ISPs Still Ducking Clickstream Questions
The issue of data privacy has long been one of intense debate and speculation across the blogosphere. Reports have surfaced here and there of ISPs selling clickstream data to third party advertisers for mere cents per user. As journalists continue seeking answers, the ISPs are remaining conspicuously tight-lipped about their data practices.
At last month’s Open Data Conference, 1938 Media’s Loren Feldman found out a juicy bit of information about what Comcast does with its user’s clickstreams. According to his sources at the conference, Comcast sells that data to third parties starting at around forty cents per user.
Comcast has yet to make any sort of official statement regarding its data practices or handling of clickstreams.
A group at Wired magazine has taken it upon themselves to survey the major ISPs in an attempt to gather comprehensive information on how these companies protect (or profit from) user data. Thus far, inquiries have been met with little sincerity. The Wired blog speculates on why ISPs could be compelled to be less than forthcoming:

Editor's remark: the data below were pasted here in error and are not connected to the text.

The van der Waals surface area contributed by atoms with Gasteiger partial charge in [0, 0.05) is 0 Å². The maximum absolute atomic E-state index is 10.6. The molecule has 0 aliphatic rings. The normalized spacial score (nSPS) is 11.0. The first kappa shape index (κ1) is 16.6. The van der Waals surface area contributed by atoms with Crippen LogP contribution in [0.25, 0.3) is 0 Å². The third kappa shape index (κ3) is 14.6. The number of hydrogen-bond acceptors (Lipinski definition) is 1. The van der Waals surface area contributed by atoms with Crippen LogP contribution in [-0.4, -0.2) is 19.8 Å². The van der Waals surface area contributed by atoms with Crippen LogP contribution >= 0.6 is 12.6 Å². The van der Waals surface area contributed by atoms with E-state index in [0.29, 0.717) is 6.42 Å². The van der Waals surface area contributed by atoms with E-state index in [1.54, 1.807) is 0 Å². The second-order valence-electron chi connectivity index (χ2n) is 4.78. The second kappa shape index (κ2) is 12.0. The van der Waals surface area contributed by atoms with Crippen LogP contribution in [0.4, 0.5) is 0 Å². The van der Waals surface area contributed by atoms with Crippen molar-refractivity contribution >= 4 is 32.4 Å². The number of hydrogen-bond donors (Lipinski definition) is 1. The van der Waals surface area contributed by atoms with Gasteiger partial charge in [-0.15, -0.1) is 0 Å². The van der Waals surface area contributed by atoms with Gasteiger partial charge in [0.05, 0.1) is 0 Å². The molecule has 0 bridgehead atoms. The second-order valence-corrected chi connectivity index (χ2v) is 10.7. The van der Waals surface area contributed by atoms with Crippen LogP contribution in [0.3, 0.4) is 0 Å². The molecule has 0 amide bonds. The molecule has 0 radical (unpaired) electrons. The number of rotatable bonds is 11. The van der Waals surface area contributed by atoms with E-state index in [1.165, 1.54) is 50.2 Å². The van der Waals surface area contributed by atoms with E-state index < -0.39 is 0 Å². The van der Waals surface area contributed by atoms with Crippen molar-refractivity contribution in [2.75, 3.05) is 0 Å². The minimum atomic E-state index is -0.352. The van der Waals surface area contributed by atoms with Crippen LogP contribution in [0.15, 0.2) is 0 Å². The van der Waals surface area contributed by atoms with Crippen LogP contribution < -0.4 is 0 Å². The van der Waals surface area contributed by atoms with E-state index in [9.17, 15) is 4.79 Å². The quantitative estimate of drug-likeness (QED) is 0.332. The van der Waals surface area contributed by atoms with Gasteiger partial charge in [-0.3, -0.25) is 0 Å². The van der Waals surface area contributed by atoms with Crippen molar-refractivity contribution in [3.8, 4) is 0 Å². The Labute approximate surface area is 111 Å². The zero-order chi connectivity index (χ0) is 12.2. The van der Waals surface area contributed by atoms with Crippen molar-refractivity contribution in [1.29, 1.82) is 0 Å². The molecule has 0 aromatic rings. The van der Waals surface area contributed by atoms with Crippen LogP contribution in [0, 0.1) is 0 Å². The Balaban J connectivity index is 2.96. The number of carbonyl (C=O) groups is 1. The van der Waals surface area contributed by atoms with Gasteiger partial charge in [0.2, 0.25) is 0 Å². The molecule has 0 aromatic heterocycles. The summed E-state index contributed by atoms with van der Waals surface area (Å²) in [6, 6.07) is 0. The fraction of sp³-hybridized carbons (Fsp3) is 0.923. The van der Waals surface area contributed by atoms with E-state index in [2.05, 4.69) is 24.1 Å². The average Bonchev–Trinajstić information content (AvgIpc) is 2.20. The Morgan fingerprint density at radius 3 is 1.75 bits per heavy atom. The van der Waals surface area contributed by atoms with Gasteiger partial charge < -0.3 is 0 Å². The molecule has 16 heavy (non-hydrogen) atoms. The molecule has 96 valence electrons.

I’ve heard from one well-connected person that ISPs are wary of these questions because for the last 9 months or so, they’ve been fighting a lonely battle against the Justice Department, which wants ISPs and companies like Google to hang onto information longer. But now that they aren’t facing that pressure given that Attorney General Gonzales is fighting for his political life, they just don’t want to talk about it.
As the Internet transitions from information to participation, your clickstream will evolve to contain a greater measure of personal information about your surfing trends, product preferences, and whatever else marketers can use to target you with contextually relevant advertising.
Let this serve as your official warning; your ISPs are more than likely selling every byte of your data that they can get their hands on.